• 6. Engage with and debate the relationship between the composition of literature and the society within which it is created

ILO: Personal and key skills

On successfully completing the module you will be able to...

  • 7. Select and organise relevant material to produce an argument
  • 8. Work independently and in small groups to formulate, construct and defend arguments (both in written form and orally), and draw on a body of knowledge in order to respond to the arguments of others
  • 9. Respond to the ideas and suggestions of others in a critical, constructive, and academically grounded way

Syllabus plan

Whilst the content may vary from year to year, it is envisioned that it will cover some or all of the following topics:

  • Semester 1: Hesiod, Aratus, Nicander, Lucretius
  • Semester 2: Virgil, Manilius, Ovid

(Order of texts may alter)

Learning activities and teaching methods (given in hours of study time)

Scheduled Learning and Teaching ActivitiesGuided independent studyPlacement / study abroad

Details of learning activities and teaching methods

CategoryHours of study timeDescription
Scheduled learning and teaching441 x 2 hour seminar per week
Guided independent study256Independent study

Summative assessment (% of credit)

CourseworkWritten examsPractical exams

Details of summative assessment

Form of assessment% of creditSize of the assessment (eg length / duration)ILOs assessedFeedback method
2 x best comments (self-assessed) from online forum20250-350 words each1-9Mark and written feedback
Essay303000 words1-8Mark and written feedback
Examination503 hours1-8Mark and written feedback

Details of re-assessment (where required by referral or deferral)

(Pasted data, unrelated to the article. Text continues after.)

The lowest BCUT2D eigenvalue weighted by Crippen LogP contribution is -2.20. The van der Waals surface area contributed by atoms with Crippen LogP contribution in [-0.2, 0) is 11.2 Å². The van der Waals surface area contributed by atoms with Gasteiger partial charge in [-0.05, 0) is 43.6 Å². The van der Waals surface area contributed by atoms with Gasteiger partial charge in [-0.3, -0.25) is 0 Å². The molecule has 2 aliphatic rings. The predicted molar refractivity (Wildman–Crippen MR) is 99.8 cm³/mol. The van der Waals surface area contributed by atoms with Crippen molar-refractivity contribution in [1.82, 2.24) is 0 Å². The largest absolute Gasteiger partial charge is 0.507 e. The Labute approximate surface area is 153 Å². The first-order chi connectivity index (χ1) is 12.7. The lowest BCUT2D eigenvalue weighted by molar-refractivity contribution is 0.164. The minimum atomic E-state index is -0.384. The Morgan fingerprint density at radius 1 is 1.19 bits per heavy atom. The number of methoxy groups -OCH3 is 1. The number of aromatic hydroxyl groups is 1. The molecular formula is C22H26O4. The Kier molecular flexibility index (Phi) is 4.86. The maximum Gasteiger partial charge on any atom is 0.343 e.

Original form of assessmentForm of re-assessmentILOs re-assessedTimescale for re-assessment
EssayEssay1-8Referral/Deferral period
ExaminationExamination1-8Referral/Deferral period
Online commentsPrepared gobbet1-9Referral/Deferral period

Re-assessment notes

Deferral – if you miss an assessment for certificated reasons judged acceptable by the Mitigation Committee, you will normally be either deferred in the assessment or an extension may be granted. The mark given for a re-assessment taken as a result of deferral will not be capped and will be treated as it would be if it were your first attempt at the assessment.

Referral – if you have failed the module overall (i.e. a final overall module mark of less than 40%) you will be required to submit a further assessment as necessary. If you are successful on referral, your overall module mark will be capped at 40%.

Indicative learning resources - Basic reading

To be confirmed.

Indicative learning resources - Web based and electronic resources

Key words search

Classics, Latin, Nero, Literature

Credit value30
Module ECTS


Module pre-requisites

The successful completion of at least 90 credits at Level 2, 30 credits of which must be in Classics and Ancient History.

Module co-requisites


NQF level (module)


Available as distance learning?


Origin date


Last revision date